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Release Date: July 20th, 2021 Movie Release Year: 1976

Born for Hell

Overview -

Born For Hell follows a deranged man who murders eight young nurses in their home over one night that was based on the real-life Chicago serial killer Richard Speck. This film though also tackles some wartime and political issues about soldiers with PTSD as well. Severin Films gave this video a new 2K transfer in 1080p that is decent enough with two funny dubbed audio options in mono. The many bonus features are phenomenal to watch that include an alternate cut of the film and new interviews. Recommended!


In 1976, Montreal filmmaker Denis Héroux – future director of THE UNCANNY and Oscar®-nominated producer of ATLANTIC CITY – adapted the true story of Chicago mass murderer Richard Speck to war-torn Belfast, where a disturbed Vietnam vet drifter (Mathieu Carrière of MALPERTUIS and BILITIS fame) brutalizes a dorm full of student nurses. Re-edited by its video distributor and released as NAKED MASSACRE, Héroux's harrowing director's cut has remained unseen in America until now. Debra Berger (THE INGLORIOUS BASTARDS), Leonora Fani (GIALLO IN VENICE), Christine Boisson (EMMANUELLE), Ely Galleani (BABA YAGA) and Carole Laure (SWEET MOVIE) co-star in this "uncompromising and unfathomably grim work of art" (Video Basement), scanned in 2K from an uncut 35mm print discovered in The National Archives of Canada.

Rating Breakdown
Tech Specs & Release Details
Technical Specs:
Video Resolution/Codec:
1080p AVC/MPEG-4
Aspect Ratio(s):
Audio Formats:
English: DTS-HD MA Mono
English SDH
Special Features:
• NAKED MASSACRE: U.S. Video Release Cut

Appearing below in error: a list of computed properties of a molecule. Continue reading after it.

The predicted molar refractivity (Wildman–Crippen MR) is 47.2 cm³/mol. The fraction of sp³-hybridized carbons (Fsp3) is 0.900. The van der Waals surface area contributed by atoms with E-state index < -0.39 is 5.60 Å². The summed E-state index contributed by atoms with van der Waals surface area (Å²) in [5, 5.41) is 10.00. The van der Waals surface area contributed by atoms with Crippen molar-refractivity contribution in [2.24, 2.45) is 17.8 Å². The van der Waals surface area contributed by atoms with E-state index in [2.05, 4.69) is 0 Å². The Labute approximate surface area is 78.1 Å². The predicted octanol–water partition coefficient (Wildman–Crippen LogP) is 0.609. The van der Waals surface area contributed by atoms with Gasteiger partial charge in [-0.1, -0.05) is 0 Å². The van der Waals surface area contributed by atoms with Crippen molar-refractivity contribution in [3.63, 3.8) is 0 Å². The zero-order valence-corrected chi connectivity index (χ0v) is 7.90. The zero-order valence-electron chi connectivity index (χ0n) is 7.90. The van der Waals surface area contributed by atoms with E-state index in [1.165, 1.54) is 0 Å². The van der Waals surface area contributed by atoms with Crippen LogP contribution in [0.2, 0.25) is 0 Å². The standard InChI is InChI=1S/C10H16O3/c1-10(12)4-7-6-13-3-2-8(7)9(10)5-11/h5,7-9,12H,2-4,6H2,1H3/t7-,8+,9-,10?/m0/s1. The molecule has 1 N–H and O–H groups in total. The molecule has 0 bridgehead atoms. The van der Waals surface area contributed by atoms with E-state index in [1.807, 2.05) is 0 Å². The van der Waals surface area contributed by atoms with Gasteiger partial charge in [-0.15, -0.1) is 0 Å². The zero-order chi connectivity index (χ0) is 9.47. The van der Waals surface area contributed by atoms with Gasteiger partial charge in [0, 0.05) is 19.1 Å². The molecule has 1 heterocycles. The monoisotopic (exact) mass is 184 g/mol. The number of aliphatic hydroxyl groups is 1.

Release Date:
July 20th, 2021

Storyline: Our Reviewer's Take


Slasher films rose to prominence in the '70s and continued well on into the late '80s, which are considered their golden years of monsters and mayhem. In 1976 though, Canadian filmmaker Denis Héroux made Born For Hell - AKA Naked Massacre as it was called on home video. This horror slasher had all the violent elements that the popular slashers had at the time, but it also tried to make a social and political statement of the Vietnam War and the Northern Ireland conflict at the time. While it failed to stick the landing on those exact points through its narrative, it makes it up with plenty of gore and exploitation with some good performances that are all based on a sadistic true story. Born For Hell is a great piece of exploitation cinema that tries to do more than its surface-level material.

Born For Hell is actually based on the evil serial killer Richard Speck, who started out as a burglar, but over the course of one night, savagely murdered and raped eight young nursing students at a townhouse that was acting as a dormitory in Chicago. It was a widely covered murder trial where Speck showed no remorse and there was quite a lot of controversy over the crimes and his subsequent incarceration that followed. But this particular film follows a man with the ironic name of Cain Adamson, who is a Vietnam War vet who is suffering from severe shell shock or PTSD as it's known today and arrives in Belfast, Ireland. He tries to get home to the states, but can't properly get on the ship to take him home.